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Video Highlights 

 “Using Village Helpers to Teach Discipline” 

Karen Rancourt, Ph.D. 

To view video: vimeo.com/47635924 


I.              Introduction

  • Discipline = controlled behavior that is age appropriate and doesn’t pose a threat to others.
  • The disciplined child has learned to curb or re-channel impulsive inclinations into behaviors that are socially acceptable
  • In fairness to parents, it must be said that it’s easier to teach discipline to some kids than it is to others
  • The old African proverb, “It Takes a Village to Raise a Child.” as a metaphor to suggest that there are other adults in a child’s extended community or village, these I call village helpers
  • Important to note that I am not suggesting parents abdicate their responsibilities for disciplining their children
  • Alas, sometimes it falls on one parent to be “the bad guy”

II.            What we know about kids and discipline

  • They are very adaptable and flexible to rules and expectations of wide variety of people, even in same family or school
  • Kids often behave better for others 
  • Home is the lab and place for kids pushing back, experimenting and acting out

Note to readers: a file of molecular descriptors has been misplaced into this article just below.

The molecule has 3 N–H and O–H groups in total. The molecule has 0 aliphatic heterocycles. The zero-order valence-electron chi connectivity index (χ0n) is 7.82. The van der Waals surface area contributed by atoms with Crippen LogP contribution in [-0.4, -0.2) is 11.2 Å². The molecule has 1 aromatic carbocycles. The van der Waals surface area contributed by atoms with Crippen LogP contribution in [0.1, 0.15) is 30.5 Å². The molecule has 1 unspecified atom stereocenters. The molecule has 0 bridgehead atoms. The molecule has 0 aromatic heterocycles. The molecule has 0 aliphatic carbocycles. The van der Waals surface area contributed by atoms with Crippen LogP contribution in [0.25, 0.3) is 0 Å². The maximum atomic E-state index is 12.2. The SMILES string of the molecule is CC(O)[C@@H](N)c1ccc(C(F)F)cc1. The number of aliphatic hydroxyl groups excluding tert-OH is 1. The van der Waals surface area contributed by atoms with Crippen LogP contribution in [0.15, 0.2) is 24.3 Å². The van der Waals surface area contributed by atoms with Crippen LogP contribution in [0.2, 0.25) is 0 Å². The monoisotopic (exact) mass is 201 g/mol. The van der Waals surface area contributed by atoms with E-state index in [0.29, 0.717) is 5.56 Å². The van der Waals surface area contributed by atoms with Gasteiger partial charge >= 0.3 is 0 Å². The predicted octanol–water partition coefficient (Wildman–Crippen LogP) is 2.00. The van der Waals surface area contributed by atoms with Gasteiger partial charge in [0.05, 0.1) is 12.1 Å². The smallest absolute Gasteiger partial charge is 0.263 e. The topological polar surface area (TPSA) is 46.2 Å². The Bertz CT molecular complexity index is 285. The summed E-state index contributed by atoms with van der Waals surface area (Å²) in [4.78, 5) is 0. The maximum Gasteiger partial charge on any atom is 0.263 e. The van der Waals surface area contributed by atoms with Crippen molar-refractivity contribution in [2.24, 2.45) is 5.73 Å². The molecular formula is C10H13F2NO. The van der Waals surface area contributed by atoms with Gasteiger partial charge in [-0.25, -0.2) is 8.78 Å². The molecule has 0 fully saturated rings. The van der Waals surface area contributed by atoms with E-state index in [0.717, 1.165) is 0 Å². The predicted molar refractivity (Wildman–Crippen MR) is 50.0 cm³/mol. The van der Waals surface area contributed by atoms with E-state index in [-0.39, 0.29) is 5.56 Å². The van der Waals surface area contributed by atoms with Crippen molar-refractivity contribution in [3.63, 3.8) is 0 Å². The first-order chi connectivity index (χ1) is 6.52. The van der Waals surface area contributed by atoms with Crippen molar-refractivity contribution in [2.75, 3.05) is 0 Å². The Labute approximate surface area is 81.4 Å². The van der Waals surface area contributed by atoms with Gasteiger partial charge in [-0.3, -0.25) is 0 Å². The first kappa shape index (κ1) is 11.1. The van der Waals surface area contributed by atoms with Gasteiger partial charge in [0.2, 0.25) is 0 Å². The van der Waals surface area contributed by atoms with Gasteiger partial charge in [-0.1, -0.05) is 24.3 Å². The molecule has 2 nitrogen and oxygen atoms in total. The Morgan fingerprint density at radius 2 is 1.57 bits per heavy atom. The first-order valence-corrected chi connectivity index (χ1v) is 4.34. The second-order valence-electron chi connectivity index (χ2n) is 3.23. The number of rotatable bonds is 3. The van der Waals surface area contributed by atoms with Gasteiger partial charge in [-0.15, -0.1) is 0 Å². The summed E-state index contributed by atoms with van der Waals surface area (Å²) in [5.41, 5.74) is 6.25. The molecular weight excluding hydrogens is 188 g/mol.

• Kids can be really tough when young, and typically they turn out just fine!
  • Can get stuck with primary disciplinarians in power struggle cycles; need to break the cycle, re-frame it in a way that removes the negative emotion and is face-saving for all

III.          Examples of already using “village helpers”

  • Doctors, dentists, teachers
    • “I don’t want to go to bed” (call upon the pediatrician to set the rules)
    • “I don’t want to brush my teeth” (call upon the child’s dentist)
    • “I don’t want to get dressed for school” (call upon your child’s teacher)
  • When grandparents and others are being village helpers: stay out of their way; don’t over rule or interfere

IV.           Using the Village: Summary

·      The African proverb “It takes a village to raise a child” is used as a metaphor to illustrate the value of a parent purposefully recruiting someone outside the usual cadre of disciplinarians to help discipline their child.


·      It is not uncommon for a parent to get locked into a repetitious cycle where the child is misbehaving, the parent tries various interventions, nothing changes except, perhaps, the emotional pitch becomes more intense


·       What started as an annoying situation often escalates to one of anger and increased acting out.


·       In these situations, a parent deferring to someone with authority for clarification can get the parent out of the futile role of being “the bad guy or gal”


·      And refocus the issue for both the parent and the child on what is acceptable and unacceptable behavior. Many times a child who is getting emotionally stuck, e.g., having a tantrum, welcomes the presence of someone new, different and in a position of authority.

·      Even if these “village helpers” are strangers, if they are scripted correctly by the parent, they can be effective de facto disciplinarians.



Karen L. Rancourt      917-543-4364     Karen@RancourtParenting.com




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